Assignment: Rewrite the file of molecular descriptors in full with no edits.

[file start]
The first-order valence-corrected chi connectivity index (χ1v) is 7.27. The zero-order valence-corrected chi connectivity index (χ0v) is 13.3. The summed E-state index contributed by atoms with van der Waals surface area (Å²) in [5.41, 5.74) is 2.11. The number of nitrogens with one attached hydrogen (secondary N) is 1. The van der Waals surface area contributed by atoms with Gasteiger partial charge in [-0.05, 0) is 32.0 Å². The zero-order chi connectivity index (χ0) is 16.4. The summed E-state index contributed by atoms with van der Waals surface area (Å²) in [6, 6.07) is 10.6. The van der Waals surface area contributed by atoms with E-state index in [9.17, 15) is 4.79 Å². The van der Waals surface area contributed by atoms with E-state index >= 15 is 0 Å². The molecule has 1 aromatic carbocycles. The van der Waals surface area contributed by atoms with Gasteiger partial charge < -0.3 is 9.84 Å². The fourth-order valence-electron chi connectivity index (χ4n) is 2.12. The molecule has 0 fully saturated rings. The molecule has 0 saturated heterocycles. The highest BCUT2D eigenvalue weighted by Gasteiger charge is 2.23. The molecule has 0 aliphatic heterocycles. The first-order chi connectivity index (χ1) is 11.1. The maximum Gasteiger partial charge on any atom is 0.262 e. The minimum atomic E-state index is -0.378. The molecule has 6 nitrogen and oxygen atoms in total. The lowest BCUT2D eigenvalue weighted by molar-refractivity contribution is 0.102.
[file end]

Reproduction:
The first-order valence-corrected chi connectivity index (χ1v) is 7.27. The zero-order valence-corrected chi connectivity index (χ0v) is 13.3. The summed E-state index contributed by atoms with van der Waals surface area (Å²) in [5.41, 5.74) is 2.11. The number of nitrogens with one attached hydrogen (secondary N) is 1. The van der Waals surface area contributed by atoms with Gasteiger partial charge in [-0.05, 0) is 32.0 Å². The zero-order chi connectivity index (χ0) is 16.4. The summed E-state index contributed by atoms with van der Waals surface area (Å²) in [6, 6.07) is 10.6. The van der Waals surface area contributed by atoms with E-state index in [9.17, 15) is 4.79 Å². The van der Waals surface area contributed by atoms with E-state index >= 15 is 0 Å². The molecule has 1 aromatic carbocycles. The van der Waals surface area contributed by atoms with Gasteiger partial charge < -0.3 is 9.84 Å². The fourth-order valence-electron chi connectivity index (χ4n) is 2.12. The molecule has 0 fully saturated rings. The molecule has 0 saturated heterocycles. The highest BCUT2D eigenvalue weighted by Gasteiger charge is 2.23. The molecule has 0 aliphatic heterocycles. The first-order chi connectivity index (χ1) is 11.1. The maximum Gasteiger partial charge on any atom is 0.262 e. The minimum atomic E-state index is -0.378. The molecule has 6 nitrogen and oxygen atoms in total. The lowest BCUT2D eigenvalue weighted by molar-refractivity contribution is 0.102.